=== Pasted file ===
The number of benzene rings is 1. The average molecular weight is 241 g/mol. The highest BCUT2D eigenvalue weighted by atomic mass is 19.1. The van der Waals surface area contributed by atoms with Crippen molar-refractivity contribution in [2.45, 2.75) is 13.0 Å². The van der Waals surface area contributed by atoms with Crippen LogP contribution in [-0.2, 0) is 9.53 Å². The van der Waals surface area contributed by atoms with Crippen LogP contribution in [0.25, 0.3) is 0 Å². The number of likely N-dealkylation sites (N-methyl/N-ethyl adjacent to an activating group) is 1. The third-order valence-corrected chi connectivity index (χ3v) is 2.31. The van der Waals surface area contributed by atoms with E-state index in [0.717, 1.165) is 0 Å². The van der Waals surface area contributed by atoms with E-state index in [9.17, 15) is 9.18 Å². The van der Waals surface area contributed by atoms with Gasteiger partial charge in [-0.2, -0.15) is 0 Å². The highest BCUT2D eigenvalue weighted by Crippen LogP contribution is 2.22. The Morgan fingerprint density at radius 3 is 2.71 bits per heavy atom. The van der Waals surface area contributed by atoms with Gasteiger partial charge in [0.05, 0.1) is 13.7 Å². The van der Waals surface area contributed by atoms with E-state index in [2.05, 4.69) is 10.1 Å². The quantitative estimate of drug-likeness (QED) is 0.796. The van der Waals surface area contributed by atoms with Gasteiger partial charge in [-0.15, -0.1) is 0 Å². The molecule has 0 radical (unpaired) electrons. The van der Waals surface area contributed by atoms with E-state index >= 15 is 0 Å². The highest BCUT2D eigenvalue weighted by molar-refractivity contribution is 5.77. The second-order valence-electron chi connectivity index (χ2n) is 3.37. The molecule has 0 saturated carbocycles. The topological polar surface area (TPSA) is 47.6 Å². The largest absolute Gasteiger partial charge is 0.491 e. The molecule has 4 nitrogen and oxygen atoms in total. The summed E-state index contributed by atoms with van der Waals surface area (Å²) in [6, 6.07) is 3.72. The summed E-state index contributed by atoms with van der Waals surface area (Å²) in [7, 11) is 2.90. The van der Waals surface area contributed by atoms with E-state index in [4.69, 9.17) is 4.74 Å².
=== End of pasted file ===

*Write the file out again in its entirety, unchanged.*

The number of benzene rings is 1. The average molecular weight is 241 g/mol. The highest BCUT2D eigenvalue weighted by atomic mass is 19.1. The van der Waals surface area contributed by atoms with Crippen molar-refractivity contribution in [2.45, 2.75) is 13.0 Å². The van der Waals surface area contributed by atoms with Crippen LogP contribution in [-0.2, 0) is 9.53 Å². The van der Waals surface area contributed by atoms with Crippen LogP contribution in [0.25, 0.3) is 0 Å². The number of likely N-dealkylation sites (N-methyl/N-ethyl adjacent to an activating group) is 1. The third-order valence-corrected chi connectivity index (χ3v) is 2.31. The van der Waals surface area contributed by atoms with E-state index in [0.717, 1.165) is 0 Å². The van der Waals surface area contributed by atoms with E-state index in [9.17, 15) is 9.18 Å². The van der Waals surface area contributed by atoms with Gasteiger partial charge in [-0.2, -0.15) is 0 Å². The highest BCUT2D eigenvalue weighted by Crippen LogP contribution is 2.22. The Morgan fingerprint density at radius 3 is 2.71 bits per heavy atom. The van der Waals surface area contributed by atoms with Gasteiger partial charge in [0.05, 0.1) is 13.7 Å². The van der Waals surface area contributed by atoms with E-state index in [2.05, 4.69) is 10.1 Å². The quantitative estimate of drug-likeness (QED) is 0.796. The van der Waals surface area contributed by atoms with Gasteiger partial charge in [-0.15, -0.1) is 0 Å². The molecule has 0 radical (unpaired) electrons. The van der Waals surface area contributed by atoms with E-state index >= 15 is 0 Å². The highest BCUT2D eigenvalue weighted by molar-refractivity contribution is 5.77. The second-order valence-electron chi connectivity index (χ2n) is 3.37. The molecule has 0 saturated carbocycles. The topological polar surface area (TPSA) is 47.6 Å². The largest absolute Gasteiger partial charge is 0.491 e. The molecule has 4 nitrogen and oxygen atoms in total. The summed E-state index contributed by atoms with van der Waals surface area (Å²) in [6, 6.07) is 3.72. The summed E-state index contributed by atoms with van der Waals surface area (Å²) in [7, 11) is 2.90. The van der Waals surface area contributed by atoms with E-state index in [4.69, 9.17) is 4.74 Å².